sententiarum collectio

Author: Uncle Rufus (Page 2 of 9)

Uncle Rufus is an enigmatic character that strangely appears, without explanation, in every discussion of family lore and ancestry. For yet unknown reasons, he remains popular among my aunts and uncles, and I aspire to have a similar role with future generations. Outside of family and select friends, I'd prefer to keep my name and thoughts to myself.

Before removing fences…

In the matter of reforming things, as distinct from deforming them, there is one plain and simple principle; a principle which will probably be called a paradox. There exists in such a case a certain institution or law; let us say, for the sake of simplicity, a fence or gate erected across a road. The more modern type of reformer goes gaily up to it and says, “I don’t see the use of this; let us clear it away.” To which the more intelligent type of reformer will do well to answer: “If you don’t see the use of it, I certainly won’t let you clear it away. Go away and think. Then, when you can come back and tell me that you do see the use of it, I may allow you to destroy it.

G.K. Chesterton, The Thing, “The Drift from Domesticity” (1929)

The Ruling Class

This is our concern, that every man be able to increase his wealth so as to supply his daily prodigalities, and so that the powerful may subject the weak for their own purposes. Let the poor court the rich for a living, and that under their protection they may enjoy a sluggish tranquillity; and let the rich abuse the poor as their dependants, to minister to their pride. Let the people applaud not those who protect their interests, but those who provide them with pleasure. Let no severe duty be commanded, no impurity forbidden. Let kings estimate their prosperity, not by the righteousness, but by the servility of their subjects. Let the provinces stand loyal to the kings, not as moral guides, but as lords of their possessions and purveyors of their pleasures; not with a hearty reverence, but a crooked and servile fear. Let the laws take cognizance rather of the injury done to another man’s property, than of that done to one’s own person. If a man be a nuisance to his neighbor, or injure his property, family, or person, let him be actionable; but in his own affairs let everyone with impunity do what he will in company with his own family, and with those who willingly join him. Let there be a plentiful supply of public prostitutes for every one who wishes to use them, but specially for those who are too poor to keep one for their private use. Let there be erected houses of the largest and most ornate description: in these let there be provided the most sumptuous banquets, where every one who pleases may, by day or night, play, drink, vomit, dissipate. Let there be everywhere heard the rustling of dancers, the loud, immodest laughter of the theatre; let a succession of the most cruel and the most voluptuous pleasures maintain a perpetual excitement. If such happiness is distasteful to any, let him be branded as a public enemy; and if any attempt to modify or put an end to it let him be silenced, banished, put an end to. Let these be reckoned the true gods, who procure for the people this condition of things, and preserve it when once possessed.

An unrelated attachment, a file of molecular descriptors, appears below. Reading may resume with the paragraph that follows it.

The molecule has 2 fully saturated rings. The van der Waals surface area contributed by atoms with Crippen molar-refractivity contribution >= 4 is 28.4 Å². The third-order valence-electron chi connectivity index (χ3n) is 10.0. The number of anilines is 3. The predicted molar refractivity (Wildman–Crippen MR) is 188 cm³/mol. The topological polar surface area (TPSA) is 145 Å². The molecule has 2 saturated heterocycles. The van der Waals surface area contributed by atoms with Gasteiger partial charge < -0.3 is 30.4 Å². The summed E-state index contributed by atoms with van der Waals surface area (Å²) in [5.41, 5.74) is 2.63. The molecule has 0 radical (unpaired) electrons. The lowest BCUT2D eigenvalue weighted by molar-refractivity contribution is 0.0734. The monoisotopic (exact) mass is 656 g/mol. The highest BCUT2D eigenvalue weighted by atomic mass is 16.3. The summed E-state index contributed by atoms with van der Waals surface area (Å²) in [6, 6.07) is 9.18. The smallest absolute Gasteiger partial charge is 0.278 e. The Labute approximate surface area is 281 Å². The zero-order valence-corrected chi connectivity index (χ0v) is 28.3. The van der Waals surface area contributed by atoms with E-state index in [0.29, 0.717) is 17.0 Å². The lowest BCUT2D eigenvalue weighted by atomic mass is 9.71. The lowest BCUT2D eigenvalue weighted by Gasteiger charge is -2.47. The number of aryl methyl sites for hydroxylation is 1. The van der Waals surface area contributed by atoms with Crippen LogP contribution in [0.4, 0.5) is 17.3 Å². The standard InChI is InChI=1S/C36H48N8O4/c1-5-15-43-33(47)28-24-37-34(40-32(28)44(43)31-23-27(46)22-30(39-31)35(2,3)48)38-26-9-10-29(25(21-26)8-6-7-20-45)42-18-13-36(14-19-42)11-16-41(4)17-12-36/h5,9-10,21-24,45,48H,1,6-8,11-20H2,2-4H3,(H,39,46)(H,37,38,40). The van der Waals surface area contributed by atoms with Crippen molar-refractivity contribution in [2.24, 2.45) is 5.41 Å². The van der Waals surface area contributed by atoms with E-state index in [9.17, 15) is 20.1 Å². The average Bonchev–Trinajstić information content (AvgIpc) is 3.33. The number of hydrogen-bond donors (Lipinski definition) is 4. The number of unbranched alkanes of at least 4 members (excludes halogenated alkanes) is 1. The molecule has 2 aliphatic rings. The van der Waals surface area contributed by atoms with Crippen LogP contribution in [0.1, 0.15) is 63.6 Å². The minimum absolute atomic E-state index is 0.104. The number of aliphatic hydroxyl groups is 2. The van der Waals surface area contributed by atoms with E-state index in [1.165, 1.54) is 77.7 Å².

Augustine of Hippo, The City of God

A Humane Economy

Of what avail is any amount of well-being, if at the same time, we steadily render the world more vulgar, uglier, noisier, and drearier and if we lose the moral and spiritual foundations of their existence? Man simply does not live by radio, automobiles, and refrigerators alone but by the whole unpurchasable world beyond the market and turnover figures, the world of dignity, beauty, poetry, grace, chivalry, love, and friendship, the world of community, variety of life, freedom, and fullness of personality.

– Wilhelm Ropke, A Humane Economy: The Social Framework of the Free Market (1960) (Available for free download here.)

A little rebellion now and then is a good thing